What They Do: Cartographers and photogrammetrists collect, measure, and interpret geographic information in order to create and update maps and charts for regional planning, education, and other purposes.
Work Environment: cartographers and photogrammetrists spend much of their time in offices, certain jobs require extensive travel to locations that are being mapped.
How to Become One: Most cartographers and photogrammetrists need a bachelor’s degree in cartography, geography, geomatics, or surveying.
Salary: The median annual wage for cartographers and photogrammetrists is $64,430.
Job Outlook: Employment of cartographers and photogrammetrists is projected to grow 15 percent over the next ten years, much faster than the average for all occupations. Job prospects are likely to be excellent due to the increasing use of maps in government planning.
Related Careers: Explore occupations that share similar duties, skills, interests, education, or training with the occupation covered in the profile.
Following is everything you need to know about a career as a cartographer or photogrammetrist with lots of details. As a first step, take a look at some of the following jobs, which are real jobs with real employers. You will be able to see the very real job career requirements for employers who are actively hiring. The link will open in a new tab so that you can come back to this page to continue reading about the career:
The Maritime Safety Office of NGA's Source Operations and Management Directorate is recruiting for a Cartographer to support digital nautical charting maintenance and production and generate mission ...
Cover LetterApplicants are not required to submit a cover letter. The entire cover letter cannot exceed the specified limits provided in the Cover Letter field (3,000 characters). Pages exceeding ...
The Cartographic Analyst will work within a government/contractor team environment providing Digital Nautical Chart Production and Notice to Mariners support to existing and developing mission areas
Bachelor's degree or higher in Computer Science, Engineering, Remote Sensing, Photogrammetry , Image Science, Data Science, Information Technology, Management Information Systems, Geographic ...
... D photogrammetry , extraction, mensuration, view-shed, line of sights, force protection, change detection, flood analysis, HLZs, mobility analysis, area statistics, range rings, terrain analysis ...
... photogrammetrist . Earn While You Learn Instead of paying to learn these skills, get paid to train. In the Army National Guard, you will learn these valuable job skills while earning a regular ...
Cartographers and photogrammetrists collect, measure, and interpret geographic information in order to create and update maps and charts for regional planning, education, and other purposes.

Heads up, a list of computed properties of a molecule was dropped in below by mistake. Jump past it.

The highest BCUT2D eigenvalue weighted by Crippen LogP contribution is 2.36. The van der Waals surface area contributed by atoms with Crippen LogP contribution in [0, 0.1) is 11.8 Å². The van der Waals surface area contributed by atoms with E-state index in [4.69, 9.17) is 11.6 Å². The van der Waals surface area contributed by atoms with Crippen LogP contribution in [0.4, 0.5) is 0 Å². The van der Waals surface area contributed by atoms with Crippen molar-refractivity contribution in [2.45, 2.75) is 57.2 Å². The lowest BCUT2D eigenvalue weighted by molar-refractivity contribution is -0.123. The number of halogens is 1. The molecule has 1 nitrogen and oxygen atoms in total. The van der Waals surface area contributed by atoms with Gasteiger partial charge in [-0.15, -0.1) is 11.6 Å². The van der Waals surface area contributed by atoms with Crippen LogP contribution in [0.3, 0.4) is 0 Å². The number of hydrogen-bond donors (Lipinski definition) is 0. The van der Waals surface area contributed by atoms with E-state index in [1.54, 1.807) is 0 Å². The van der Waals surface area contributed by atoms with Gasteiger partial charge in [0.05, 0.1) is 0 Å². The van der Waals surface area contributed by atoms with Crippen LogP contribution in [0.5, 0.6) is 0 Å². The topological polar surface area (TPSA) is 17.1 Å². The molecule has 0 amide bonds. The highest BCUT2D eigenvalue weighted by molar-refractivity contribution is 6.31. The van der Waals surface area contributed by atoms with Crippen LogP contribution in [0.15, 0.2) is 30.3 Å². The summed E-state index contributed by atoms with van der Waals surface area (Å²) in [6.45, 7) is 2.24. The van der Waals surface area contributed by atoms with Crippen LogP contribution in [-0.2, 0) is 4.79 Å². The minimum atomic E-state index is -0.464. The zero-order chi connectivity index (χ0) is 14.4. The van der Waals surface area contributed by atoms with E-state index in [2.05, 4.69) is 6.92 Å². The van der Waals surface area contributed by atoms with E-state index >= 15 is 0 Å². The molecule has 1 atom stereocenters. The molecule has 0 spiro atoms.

Cartographers typically do the following:
Photogrammetrists typically do the following:
Cartographers are mapmakers who design user-friendly maps. Photogrammetrists are specialized mapmakers who use various technologies to build models of the Earth's surface and its features for the purpose of creating maps.
Cartographers and photogrammetrists use information from geodetic surveys (land surveys that account for the curvature of the Earth's surface) and remote-sensing systems, including aerial cameras and satellites. Some also use light-imaging detection and ranging (LIDAR) technology. LIDAR systems use lasers attached to planes or cars to digitally map the topography of the Earth. Because LIDAR is often more accurate than traditional surveying methods, it can also be used to collect other forms of data, such as the location and density of forests.
Cartographers and photogrammetrists often develop online and mobile maps. Interactive maps are popular, and cartographers and photogrammetrists collect data and design these maps for mobile phones and navigation systems.
Cartographers and photogrammetrists also create maps and perform aerial surveys for governments, to aid in urban and regional planning. Such maps may include information on population density and demographic characteristics. Some cartographers and photogrammetrists help build maps for government agencies for work involving national security and public safety. Accurate maps help emergency responders provide assistance as quickly as possible.
Cartographers and photogrammetrists who use GIS technology to create maps are often known as geographic information specialists. GIS technology is typically used to assemble, integrate, analyze, and present spatial information in a digital format. Maps created with GIS technology combine spatial graphic features with data. These maps are used to provide support for decisions involving environmental studies, geology, engineering, land-use planning, and business marketing.
Cartographers and photogrammetrists hold about 11,800 jobs. The largest employers of cartographers and photogrammetrists are as follows:
|Local government, excluding education and hospitals||33%|
|Architectural, engineering, and related services||23%|
|Management, scientific, and technical consulting services||7%|
|State government, excluding education and hospitals||6%|
Although cartographers and photogrammetrists spend much of their time in offices, certain jobs require extensive fieldwork to collect data and verify results. For example, cartographers may travel to the physical locations they are mapping to better understand the topography of the region. Similarly, photogrammetrists may conduct fieldwork to plan for aerial surveys and to validate interpretations.